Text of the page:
31 Days of Writing for Growth Landing Page #Write31Days

I started this blog last July with the aim of writing more frequently, as well as more freely. I wanted this blog to be a diary-style blog while I maintained my other blog for more “blog-worthy”, less personal content. That last part didn’t happen – I practically abandoned my other blog. The first part though was a relative success. I didn’t write as often over the past two weeks as I’d done the first week of my blogging adventure. However, I did write nearly everyday.

I tried to participate in #Write31Days several times before. In 2015, I did it on my other blog on mental health. In 2017, I tried doing it on autism, but landed in hospital after an overdose on October 4 before I’d published my post. The fact that I would no longer be able to fulfill the challenge requirements discouraged me and caused me to let go of writing almost entirely for the rest of the month.

This year, I’m starting the challenge back up. My theme for this year will be 31 Days of Writing for Growth. I will write about my own personal journey of healing and self-improvement. I will not limit myself to a specific aspect of personal growth. I will most likely use some prompts from the various journal writing prompt collections I have in book or other forms. I didn’t prewrite my posts, so I’ll have to go with what inspires me each day.

This is the landing page for my #Write31Days posts. Here, I’ll be linking my posts each day so they’re within easy reach for those wanting to refer back to them.

To my fellow #Write31Days participants as well as to my readers, enjoy!

My Full Potential

This week’s Five Minute Friday prompt is “potential”. That definitely has me thinking. Kate Motaung, the woman behind the FMF challenge, wrote about the potential in a nine-month-old child. The potential to become anything. I loved this perspectve.

I am 32-years-old. Does this mean I can no longer grow? Not at all! My full potential is still waiting for me to unpack the gift that it is.

The prompt had me thinking. Often, one’s full potential is determined in terms fo success, of how much money you make, how many college degrees you’ve got, etc. At least it’s in my case. As such, I still do not feel that I’ve reached my full potential.

In other respects though, I have. I have for the most part let go of the limiting power of thhis “full potential” rhetoric that values success over happiness. I would very much like to grow, but not when it’s enforced by other people’s seemingly “objective” standards of what my potential should be.

This, as always, took me more than five minutes to write. I’m not that fast of a writer yet. Maybe I’ll be able to reach that goal at some point. Maybe not. We’ll see.

Belated Weekly Gratitude List (September 29, 2018) #TToT

I didn’t participate in #TToT last week. Yesterday, I was going to write just when I realized it was time to go off to bed, since my husband would need to get up at 5AM this morning. I for this reason didn’t write my #TToT post then. I’m feeling slightly less depressed than I was over the past couple of weeks, but my depression is still there. I am therefore going to attempt to write a list of things I’m grateful for again.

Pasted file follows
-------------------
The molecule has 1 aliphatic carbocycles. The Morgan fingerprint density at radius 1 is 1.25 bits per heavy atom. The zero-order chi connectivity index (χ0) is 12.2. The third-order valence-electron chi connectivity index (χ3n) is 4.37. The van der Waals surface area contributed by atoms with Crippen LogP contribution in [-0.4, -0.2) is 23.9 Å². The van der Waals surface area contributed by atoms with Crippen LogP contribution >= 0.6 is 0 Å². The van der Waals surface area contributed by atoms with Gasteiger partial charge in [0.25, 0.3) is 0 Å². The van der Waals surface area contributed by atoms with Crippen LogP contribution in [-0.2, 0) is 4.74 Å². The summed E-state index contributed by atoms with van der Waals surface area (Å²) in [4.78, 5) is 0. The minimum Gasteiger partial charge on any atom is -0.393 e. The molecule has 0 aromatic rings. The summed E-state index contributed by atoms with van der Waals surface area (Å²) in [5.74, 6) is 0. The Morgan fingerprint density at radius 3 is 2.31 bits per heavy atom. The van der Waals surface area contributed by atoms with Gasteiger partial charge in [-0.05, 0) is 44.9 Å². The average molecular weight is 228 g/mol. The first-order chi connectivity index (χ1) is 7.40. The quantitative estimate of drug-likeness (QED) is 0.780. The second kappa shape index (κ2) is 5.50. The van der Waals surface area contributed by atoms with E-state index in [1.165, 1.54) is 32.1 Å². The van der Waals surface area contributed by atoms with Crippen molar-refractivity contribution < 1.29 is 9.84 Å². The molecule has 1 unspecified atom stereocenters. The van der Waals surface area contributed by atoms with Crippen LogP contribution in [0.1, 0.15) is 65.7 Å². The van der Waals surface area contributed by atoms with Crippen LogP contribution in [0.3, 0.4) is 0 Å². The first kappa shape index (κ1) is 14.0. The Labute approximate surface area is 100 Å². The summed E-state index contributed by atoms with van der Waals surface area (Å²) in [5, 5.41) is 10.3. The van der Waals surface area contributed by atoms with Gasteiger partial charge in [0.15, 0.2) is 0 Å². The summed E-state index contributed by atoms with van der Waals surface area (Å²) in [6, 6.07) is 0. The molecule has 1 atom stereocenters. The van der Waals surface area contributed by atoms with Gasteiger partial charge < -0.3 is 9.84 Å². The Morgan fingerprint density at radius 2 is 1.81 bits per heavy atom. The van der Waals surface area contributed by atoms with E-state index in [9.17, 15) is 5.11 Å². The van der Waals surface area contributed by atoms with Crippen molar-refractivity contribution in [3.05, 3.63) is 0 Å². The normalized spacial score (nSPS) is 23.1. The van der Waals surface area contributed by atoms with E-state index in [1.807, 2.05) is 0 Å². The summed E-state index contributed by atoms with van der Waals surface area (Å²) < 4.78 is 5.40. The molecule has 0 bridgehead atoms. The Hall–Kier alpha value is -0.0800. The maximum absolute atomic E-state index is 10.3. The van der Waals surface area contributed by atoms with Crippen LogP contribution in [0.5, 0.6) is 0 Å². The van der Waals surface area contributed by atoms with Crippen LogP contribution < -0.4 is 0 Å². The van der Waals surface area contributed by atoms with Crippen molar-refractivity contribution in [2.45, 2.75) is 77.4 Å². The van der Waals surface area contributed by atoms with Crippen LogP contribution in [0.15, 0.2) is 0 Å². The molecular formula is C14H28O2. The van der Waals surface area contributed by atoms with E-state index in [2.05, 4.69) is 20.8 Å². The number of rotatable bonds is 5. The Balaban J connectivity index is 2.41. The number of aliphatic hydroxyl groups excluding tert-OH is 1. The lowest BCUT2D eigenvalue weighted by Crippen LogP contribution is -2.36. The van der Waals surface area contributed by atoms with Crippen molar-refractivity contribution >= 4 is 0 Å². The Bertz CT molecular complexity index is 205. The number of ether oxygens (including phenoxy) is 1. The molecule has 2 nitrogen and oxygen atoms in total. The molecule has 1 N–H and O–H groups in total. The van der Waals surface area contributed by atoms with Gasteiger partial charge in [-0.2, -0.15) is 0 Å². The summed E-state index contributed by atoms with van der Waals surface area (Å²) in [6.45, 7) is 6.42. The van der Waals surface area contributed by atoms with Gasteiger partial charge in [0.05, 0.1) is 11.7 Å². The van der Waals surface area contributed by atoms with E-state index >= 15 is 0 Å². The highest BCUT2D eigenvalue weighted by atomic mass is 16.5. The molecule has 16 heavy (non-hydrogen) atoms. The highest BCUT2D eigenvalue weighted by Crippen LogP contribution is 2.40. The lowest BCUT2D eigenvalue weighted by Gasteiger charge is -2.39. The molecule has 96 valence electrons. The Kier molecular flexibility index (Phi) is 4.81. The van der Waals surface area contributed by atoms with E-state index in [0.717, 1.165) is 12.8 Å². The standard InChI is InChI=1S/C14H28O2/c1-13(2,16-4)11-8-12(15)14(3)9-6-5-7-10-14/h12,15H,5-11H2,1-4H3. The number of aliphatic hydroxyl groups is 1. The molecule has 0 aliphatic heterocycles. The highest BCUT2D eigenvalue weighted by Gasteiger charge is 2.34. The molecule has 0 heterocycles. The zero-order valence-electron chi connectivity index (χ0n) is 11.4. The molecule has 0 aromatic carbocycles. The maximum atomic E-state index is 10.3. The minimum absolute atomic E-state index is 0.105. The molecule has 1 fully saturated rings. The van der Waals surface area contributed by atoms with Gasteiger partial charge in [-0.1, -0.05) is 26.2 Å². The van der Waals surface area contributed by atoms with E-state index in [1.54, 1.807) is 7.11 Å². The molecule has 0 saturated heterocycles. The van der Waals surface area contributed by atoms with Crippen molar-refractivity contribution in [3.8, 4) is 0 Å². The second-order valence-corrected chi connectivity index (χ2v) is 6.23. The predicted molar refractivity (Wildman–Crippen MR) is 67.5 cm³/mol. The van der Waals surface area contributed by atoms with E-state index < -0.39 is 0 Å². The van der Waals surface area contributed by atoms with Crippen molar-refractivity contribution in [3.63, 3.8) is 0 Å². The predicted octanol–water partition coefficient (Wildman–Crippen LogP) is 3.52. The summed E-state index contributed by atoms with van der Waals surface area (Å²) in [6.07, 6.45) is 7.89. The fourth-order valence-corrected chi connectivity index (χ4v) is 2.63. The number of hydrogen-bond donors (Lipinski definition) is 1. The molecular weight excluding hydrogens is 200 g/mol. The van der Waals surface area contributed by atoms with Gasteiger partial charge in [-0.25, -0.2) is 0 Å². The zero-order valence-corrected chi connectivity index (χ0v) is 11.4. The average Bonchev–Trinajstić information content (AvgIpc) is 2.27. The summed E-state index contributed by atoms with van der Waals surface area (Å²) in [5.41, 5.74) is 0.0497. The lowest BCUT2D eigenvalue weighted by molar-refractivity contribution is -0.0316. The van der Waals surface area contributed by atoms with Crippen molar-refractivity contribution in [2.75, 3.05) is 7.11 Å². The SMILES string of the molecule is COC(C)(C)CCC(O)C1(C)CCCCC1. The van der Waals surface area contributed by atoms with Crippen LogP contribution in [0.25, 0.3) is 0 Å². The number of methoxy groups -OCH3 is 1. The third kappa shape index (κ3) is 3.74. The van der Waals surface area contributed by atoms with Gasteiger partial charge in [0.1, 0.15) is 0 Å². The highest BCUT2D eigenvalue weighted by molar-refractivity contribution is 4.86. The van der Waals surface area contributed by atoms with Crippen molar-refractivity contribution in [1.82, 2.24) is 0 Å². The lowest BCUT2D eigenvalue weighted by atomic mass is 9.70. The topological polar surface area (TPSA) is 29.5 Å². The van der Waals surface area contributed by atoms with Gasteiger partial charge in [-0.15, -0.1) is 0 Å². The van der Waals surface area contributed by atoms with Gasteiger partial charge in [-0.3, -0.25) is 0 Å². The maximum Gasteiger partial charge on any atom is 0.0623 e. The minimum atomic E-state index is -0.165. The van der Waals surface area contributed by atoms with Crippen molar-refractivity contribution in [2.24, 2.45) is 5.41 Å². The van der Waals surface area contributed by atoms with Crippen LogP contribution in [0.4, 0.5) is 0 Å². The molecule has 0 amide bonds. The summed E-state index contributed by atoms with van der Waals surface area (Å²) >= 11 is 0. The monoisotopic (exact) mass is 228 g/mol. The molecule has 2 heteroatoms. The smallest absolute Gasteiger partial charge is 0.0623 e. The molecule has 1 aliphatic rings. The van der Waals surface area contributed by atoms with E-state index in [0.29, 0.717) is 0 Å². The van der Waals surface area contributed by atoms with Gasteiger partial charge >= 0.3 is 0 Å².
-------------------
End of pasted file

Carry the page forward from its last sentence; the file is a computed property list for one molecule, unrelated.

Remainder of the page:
1. Exercise. I had a pretty hard time exercsing regularly last week. This week was better. I managed around 3 1/2 hours of exercise this past week according to my Fitbit and reached my five-day goal. It does count walking as exercise, but I also managed to go on the elliptical twice.

2. Swimming. Last Tuesday, I went swimming at day activities again. I hadn’t been going the previous time two weeks ago, because I had a cold then. This time, there was no extra staff for me. The volunteer watching me however complimented me on my independence. By the way, my Fitbit is water-proof so it did record my swimming activity.

3. An afternoon at my in-laws. On Tuesday, I didn’t have support after day activities, so I asked whether I could stay at my in-laws. My mother-in-law picked me up at 3PM and I was home again by 7:30.

4. Possibly extending my day activities hours. This we discussed on Thursday, when my support coordinator and assigned day activities staff came to my home. Hopefully come October 9, I’ll stay at day activities Tuesday afternoons. I hope to eventually be able to go four full days, but that has yet to be determined.

5. A good session with my nurse practitioner. We did continue to work the DBT manual, but I felt more able to contribute my own thoughts than I was before. Before, it felt like he was just reading the manual to me and I was unable to make sense of it.

6. Buying nice things at the wholesale store today. My mother-in-law has a customer card for them and I went with her. I got a pair of warm slippers, a night gown, two bras and a chocolate bar.

7. Browsing Amazon for Kindle books. It seems as though Adobe Digital Editions eventually decided no longer to work with at least my rather outdated version of the JAWS screen reader. That’s sad, as I have a lot of DRM-proteced EPUB books in there. However, it gave me a reason to browse the Amazon Kindle store too. I haven’t bought any books, since I still haven’t finished those in my library. Still, browsing the store is already a lot of fun.

8. Being at least a little inspired to write. I didn’t write everyday this past month. Not nearly. However, since having this blog, I never fell into as much of a rut as I did with my other blog regularly. That is, there haven’t been two consecutive days that I haven’t written at all since starting this blog. I should be proud of this! This really gives me hope. I will be participating in #Write31Days in October and am positive I will finish the challenge this year. Yesterday, a ton of ideas to write about started popping up into my mind again.